In mid-February, Johnson tabbed Texas as his favorite school and Texas A&M as his No. 2 choice. At the time, he hadn't yet visited the A&M campus.


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Texas A.D. Dodds takes shot at Mizzou

February, 12, 2013
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Texas has been caught in a bit of a funk since reaching the 2009 title game with an undefeated regular season and a Heisman finalist in Colt McCoy.

Texas has averaged just over seven wins in the three seasons since, but don't let DeLoss Dodds catch you comparing these recent down years to some of college football's lesser powers.

“We’re going to have good years again,” Dodds told the Austin American-Statesman. “Our bad years are not that bad. Take a school like Missouri. Our bad years are better than their good years. But we’ve created a standard.”

Ouch. The Longhorns' men's and women's athletic directors -- Dodds and Chris Plonsky -- addressed the recent issues in the athletic department with the paper, but Dodds' unnecessary (and inaccurate) shot is sure to gain some traction. When was the last time Missouri was happy about a year with five or eight wins like Texas had in 2010 and 2011?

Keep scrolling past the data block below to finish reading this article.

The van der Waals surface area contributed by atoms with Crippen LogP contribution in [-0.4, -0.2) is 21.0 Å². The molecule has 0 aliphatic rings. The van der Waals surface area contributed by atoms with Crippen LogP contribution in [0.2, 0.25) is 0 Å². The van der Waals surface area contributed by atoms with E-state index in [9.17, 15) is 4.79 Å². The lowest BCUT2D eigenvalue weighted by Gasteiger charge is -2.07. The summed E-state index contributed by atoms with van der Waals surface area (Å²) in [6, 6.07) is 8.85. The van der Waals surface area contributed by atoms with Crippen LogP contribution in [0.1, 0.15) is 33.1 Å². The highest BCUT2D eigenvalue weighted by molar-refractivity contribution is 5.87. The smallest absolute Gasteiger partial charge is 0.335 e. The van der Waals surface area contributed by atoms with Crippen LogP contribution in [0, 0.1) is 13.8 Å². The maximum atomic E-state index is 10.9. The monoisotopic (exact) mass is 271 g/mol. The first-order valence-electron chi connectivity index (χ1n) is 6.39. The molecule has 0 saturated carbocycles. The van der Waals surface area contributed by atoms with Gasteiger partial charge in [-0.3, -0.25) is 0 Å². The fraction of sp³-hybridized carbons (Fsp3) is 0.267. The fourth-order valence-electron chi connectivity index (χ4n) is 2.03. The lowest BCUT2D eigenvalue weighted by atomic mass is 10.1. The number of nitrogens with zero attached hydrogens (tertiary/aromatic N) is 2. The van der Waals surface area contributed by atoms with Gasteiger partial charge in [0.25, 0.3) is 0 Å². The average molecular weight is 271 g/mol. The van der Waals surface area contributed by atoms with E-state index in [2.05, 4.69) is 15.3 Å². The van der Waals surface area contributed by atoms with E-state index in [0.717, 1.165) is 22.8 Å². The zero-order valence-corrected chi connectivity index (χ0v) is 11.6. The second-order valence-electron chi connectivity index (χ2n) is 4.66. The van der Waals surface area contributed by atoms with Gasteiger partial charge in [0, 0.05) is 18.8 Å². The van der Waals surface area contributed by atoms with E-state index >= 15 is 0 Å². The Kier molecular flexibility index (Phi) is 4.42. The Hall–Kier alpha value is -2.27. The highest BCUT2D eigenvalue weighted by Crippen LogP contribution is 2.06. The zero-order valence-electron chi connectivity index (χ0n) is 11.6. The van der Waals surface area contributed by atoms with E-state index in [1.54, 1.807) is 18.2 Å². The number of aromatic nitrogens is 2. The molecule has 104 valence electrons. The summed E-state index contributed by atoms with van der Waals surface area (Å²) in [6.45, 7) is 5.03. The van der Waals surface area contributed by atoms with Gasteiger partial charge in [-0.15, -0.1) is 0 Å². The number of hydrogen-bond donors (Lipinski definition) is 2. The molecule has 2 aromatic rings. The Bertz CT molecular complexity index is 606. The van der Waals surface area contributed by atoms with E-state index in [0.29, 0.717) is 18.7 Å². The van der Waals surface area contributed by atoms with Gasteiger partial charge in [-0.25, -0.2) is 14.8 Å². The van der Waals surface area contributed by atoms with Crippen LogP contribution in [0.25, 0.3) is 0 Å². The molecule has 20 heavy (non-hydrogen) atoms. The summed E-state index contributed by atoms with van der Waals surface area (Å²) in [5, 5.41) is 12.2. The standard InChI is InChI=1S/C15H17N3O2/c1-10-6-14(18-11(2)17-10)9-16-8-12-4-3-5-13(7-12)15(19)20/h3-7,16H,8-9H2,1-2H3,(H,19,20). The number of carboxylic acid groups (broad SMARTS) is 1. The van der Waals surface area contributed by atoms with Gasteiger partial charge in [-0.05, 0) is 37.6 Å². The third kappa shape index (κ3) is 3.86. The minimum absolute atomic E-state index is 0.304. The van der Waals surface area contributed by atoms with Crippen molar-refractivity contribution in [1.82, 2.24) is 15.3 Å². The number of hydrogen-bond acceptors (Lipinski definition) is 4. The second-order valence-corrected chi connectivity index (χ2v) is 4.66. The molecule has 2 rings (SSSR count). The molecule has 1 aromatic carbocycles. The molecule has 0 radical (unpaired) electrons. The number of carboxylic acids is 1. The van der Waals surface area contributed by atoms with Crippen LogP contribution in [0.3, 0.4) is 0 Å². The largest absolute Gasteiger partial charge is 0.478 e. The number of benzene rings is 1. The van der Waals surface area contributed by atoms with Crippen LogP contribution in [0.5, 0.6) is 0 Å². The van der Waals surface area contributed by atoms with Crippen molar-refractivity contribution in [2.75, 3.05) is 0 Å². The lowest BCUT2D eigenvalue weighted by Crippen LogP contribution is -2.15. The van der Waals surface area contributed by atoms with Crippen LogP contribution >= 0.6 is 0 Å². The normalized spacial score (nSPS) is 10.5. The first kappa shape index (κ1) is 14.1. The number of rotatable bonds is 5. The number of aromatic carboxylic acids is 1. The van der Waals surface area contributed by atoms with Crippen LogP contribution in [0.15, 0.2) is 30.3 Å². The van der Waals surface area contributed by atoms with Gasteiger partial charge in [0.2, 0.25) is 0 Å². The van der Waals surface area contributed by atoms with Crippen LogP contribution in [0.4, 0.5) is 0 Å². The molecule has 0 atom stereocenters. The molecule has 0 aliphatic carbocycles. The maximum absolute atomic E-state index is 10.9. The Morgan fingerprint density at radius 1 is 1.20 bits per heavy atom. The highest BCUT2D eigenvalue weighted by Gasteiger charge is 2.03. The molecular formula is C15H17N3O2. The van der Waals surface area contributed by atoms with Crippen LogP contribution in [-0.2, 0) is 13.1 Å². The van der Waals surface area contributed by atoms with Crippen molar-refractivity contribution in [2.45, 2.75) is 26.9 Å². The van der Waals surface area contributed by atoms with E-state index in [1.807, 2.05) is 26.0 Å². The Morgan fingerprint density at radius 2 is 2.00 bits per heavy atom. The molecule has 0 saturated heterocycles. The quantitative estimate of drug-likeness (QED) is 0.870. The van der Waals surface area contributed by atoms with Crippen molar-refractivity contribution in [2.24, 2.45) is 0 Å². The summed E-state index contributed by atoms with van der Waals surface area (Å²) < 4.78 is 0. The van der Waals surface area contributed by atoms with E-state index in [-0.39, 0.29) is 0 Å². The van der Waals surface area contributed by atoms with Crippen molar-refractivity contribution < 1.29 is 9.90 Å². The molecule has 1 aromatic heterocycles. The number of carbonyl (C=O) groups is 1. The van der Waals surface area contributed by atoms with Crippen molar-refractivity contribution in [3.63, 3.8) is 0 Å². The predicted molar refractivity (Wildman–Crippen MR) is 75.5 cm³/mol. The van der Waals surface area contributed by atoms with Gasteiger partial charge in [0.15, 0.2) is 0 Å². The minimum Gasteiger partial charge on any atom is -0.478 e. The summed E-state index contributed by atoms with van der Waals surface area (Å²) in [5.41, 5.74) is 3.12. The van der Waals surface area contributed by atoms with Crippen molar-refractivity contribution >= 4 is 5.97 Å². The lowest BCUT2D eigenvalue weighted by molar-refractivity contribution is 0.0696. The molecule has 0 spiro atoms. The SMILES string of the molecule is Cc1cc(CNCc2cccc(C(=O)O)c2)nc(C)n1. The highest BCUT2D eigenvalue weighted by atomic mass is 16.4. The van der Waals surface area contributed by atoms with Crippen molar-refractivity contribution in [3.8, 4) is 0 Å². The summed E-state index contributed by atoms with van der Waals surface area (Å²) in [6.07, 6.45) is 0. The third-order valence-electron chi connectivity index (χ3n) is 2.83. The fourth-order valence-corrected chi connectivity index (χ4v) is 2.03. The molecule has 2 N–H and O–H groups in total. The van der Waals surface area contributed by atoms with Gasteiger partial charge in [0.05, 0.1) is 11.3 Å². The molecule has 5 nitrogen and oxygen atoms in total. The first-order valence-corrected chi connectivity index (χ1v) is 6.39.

Texas' on-field problems are frustrating for burnt orange folk used to contending for Big 12 and national titles, but Dodds is trying to keep perspective in the recent lean years.

"Football is fine," Dodds told the paper. "Nine wins are not the end of the world. But we want 13 wins."

Texas still looks a little ways away from reaching that point, but at this point, Dodds clearly doesn't seem too concerned with the feelings of the Big 12 expats. Granted, why should he be? Still, he shook things up a little with this one, and I'm guessing criticism over his attitude toward a team the Longhorns don't play anymore isn't very high on his list of concerns.

Neither is deciding if Mack Brown is the right man for the job at Texas, at least for this year.

"Next year we will be having a different conversation. Look at the programs that made changes: Lloyd Carr at Michigan, Phil Fulmer at Tennessee, R.C. Slocum at A&M," Dodds said. "They all had great runs and then two or three average years and have been through two or three coaches since. Mack’s our coach. He’s the best person we can have in that position."

Some may disagree, but Texas has an experienced team with lots of potential coming back in 2013 that will be capable of rewarding Dodds' faith in Brown. Will it happen?
ST. PETERSBURG, Fla. -- ESPN Watch List offensive tackle Braden Smith (Olathe, Kan./Olathe) has taken the last few weeks to sit back and relax.


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Thanksgiving: Not same without A&M-Texas

November, 19, 2012
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A year ago this Thursday night, I was roaming the sidelines at Kyle Field with a belly full of turkey and a gut full of anticipation.